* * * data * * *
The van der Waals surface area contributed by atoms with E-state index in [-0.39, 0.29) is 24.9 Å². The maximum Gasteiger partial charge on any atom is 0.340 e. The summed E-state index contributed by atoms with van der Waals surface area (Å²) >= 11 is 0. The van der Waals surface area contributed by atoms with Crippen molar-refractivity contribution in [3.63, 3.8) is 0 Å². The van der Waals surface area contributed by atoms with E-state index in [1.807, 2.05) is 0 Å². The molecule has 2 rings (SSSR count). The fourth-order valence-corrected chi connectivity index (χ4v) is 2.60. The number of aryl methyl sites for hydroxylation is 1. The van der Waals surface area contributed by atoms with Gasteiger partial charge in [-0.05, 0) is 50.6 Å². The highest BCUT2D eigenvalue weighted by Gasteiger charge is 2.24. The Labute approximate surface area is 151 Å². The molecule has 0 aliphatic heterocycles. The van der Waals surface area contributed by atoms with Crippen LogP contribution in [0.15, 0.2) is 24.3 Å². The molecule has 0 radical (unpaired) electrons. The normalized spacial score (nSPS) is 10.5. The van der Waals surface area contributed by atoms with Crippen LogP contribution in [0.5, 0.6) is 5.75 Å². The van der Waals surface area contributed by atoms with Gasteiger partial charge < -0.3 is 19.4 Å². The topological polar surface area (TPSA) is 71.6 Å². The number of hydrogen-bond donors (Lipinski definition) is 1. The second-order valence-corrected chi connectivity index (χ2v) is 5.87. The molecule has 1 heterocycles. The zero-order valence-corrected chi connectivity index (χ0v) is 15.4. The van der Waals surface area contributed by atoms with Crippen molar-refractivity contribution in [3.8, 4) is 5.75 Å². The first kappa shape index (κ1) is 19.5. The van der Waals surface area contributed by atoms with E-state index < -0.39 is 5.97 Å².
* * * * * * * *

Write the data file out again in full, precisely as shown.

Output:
The van der Waals surface area contributed by atoms with E-state index in [-0.39, 0.29) is 24.9 Å². The maximum Gasteiger partial charge on any atom is 0.340 e. The summed E-state index contributed by atoms with van der Waals surface area (Å²) >= 11 is 0. The van der Waals surface area contributed by atoms with Crippen molar-refractivity contribution in [3.63, 3.8) is 0 Å². The van der Waals surface area contributed by atoms with E-state index in [1.807, 2.05) is 0 Å². The molecule has 2 rings (SSSR count). The fourth-order valence-corrected chi connectivity index (χ4v) is 2.60. The number of aryl methyl sites for hydroxylation is 1. The van der Waals surface area contributed by atoms with Gasteiger partial charge in [-0.05, 0) is 50.6 Å². The highest BCUT2D eigenvalue weighted by Gasteiger charge is 2.24. The Labute approximate surface area is 151 Å². The molecule has 0 aliphatic heterocycles. The van der Waals surface area contributed by atoms with Crippen LogP contribution in [0.15, 0.2) is 24.3 Å². The molecule has 0 radical (unpaired) electrons. The normalized spacial score (nSPS) is 10.5. The van der Waals surface area contributed by atoms with Crippen LogP contribution in [0.5, 0.6) is 5.75 Å². The van der Waals surface area contributed by atoms with Gasteiger partial charge < -0.3 is 19.4 Å². The topological polar surface area (TPSA) is 71.6 Å². The number of hydrogen-bond donors (Lipinski definition) is 1. The second-order valence-corrected chi connectivity index (χ2v) is 5.87. The molecule has 1 heterocycles. The zero-order valence-corrected chi connectivity index (χ0v) is 15.4. The van der Waals surface area contributed by atoms with Crippen molar-refractivity contribution in [3.8, 4) is 5.75 Å². The first kappa shape index (κ1) is 19.5. The van der Waals surface area contributed by atoms with E-state index < -0.39 is 5.97 Å².